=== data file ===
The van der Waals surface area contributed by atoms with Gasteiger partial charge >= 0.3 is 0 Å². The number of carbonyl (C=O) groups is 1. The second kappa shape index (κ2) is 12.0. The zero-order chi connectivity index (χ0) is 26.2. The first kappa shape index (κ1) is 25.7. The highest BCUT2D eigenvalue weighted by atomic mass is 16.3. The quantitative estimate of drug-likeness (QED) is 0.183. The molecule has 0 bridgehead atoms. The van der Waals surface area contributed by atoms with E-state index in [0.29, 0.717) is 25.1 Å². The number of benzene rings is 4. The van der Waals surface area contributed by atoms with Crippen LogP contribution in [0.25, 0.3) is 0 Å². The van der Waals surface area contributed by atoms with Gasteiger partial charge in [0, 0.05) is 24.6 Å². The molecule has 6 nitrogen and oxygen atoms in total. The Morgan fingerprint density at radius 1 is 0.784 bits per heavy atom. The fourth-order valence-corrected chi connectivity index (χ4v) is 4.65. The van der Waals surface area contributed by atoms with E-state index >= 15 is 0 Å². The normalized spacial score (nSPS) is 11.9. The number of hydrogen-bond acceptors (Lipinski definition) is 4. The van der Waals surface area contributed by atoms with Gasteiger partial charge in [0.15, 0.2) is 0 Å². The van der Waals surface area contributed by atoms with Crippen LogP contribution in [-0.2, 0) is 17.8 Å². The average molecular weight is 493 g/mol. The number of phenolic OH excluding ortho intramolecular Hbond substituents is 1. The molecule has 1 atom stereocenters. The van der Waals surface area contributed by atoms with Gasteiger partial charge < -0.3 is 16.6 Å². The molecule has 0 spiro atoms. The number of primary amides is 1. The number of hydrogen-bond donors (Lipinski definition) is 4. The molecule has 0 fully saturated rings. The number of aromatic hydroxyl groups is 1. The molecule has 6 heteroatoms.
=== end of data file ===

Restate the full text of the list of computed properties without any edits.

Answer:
The van der Waals surface area contributed by atoms with Gasteiger partial charge >= 0.3 is 0 Å². The number of carbonyl (C=O) groups is 1. The second kappa shape index (κ2) is 12.0. The zero-order chi connectivity index (χ0) is 26.2. The first kappa shape index (κ1) is 25.7. The highest BCUT2D eigenvalue weighted by atomic mass is 16.3. The quantitative estimate of drug-likeness (QED) is 0.183. The molecule has 0 bridgehead atoms. The van der Waals surface area contributed by atoms with E-state index in [0.29, 0.717) is 25.1 Å². The number of benzene rings is 4. The van der Waals surface area contributed by atoms with Crippen LogP contribution in [0.25, 0.3) is 0 Å². The van der Waals surface area contributed by atoms with Gasteiger partial charge in [0, 0.05) is 24.6 Å². The molecule has 6 nitrogen and oxygen atoms in total. The Morgan fingerprint density at radius 1 is 0.784 bits per heavy atom. The fourth-order valence-corrected chi connectivity index (χ4v) is 4.65. The van der Waals surface area contributed by atoms with E-state index >= 15 is 0 Å². The normalized spacial score (nSPS) is 11.9. The number of hydrogen-bond acceptors (Lipinski definition) is 4. The van der Waals surface area contributed by atoms with Gasteiger partial charge in [0.15, 0.2) is 0 Å². The van der Waals surface area contributed by atoms with Crippen LogP contribution in [-0.2, 0) is 17.8 Å². The average molecular weight is 493 g/mol. The number of phenolic OH excluding ortho intramolecular Hbond substituents is 1. The molecule has 1 atom stereocenters. The van der Waals surface area contributed by atoms with Gasteiger partial charge < -0.3 is 16.6 Å². The molecule has 0 spiro atoms. The number of primary amides is 1. The number of hydrogen-bond donors (Lipinski definition) is 4. The molecule has 0 fully saturated rings. The number of aromatic hydroxyl groups is 1. The molecule has 6 heteroatoms.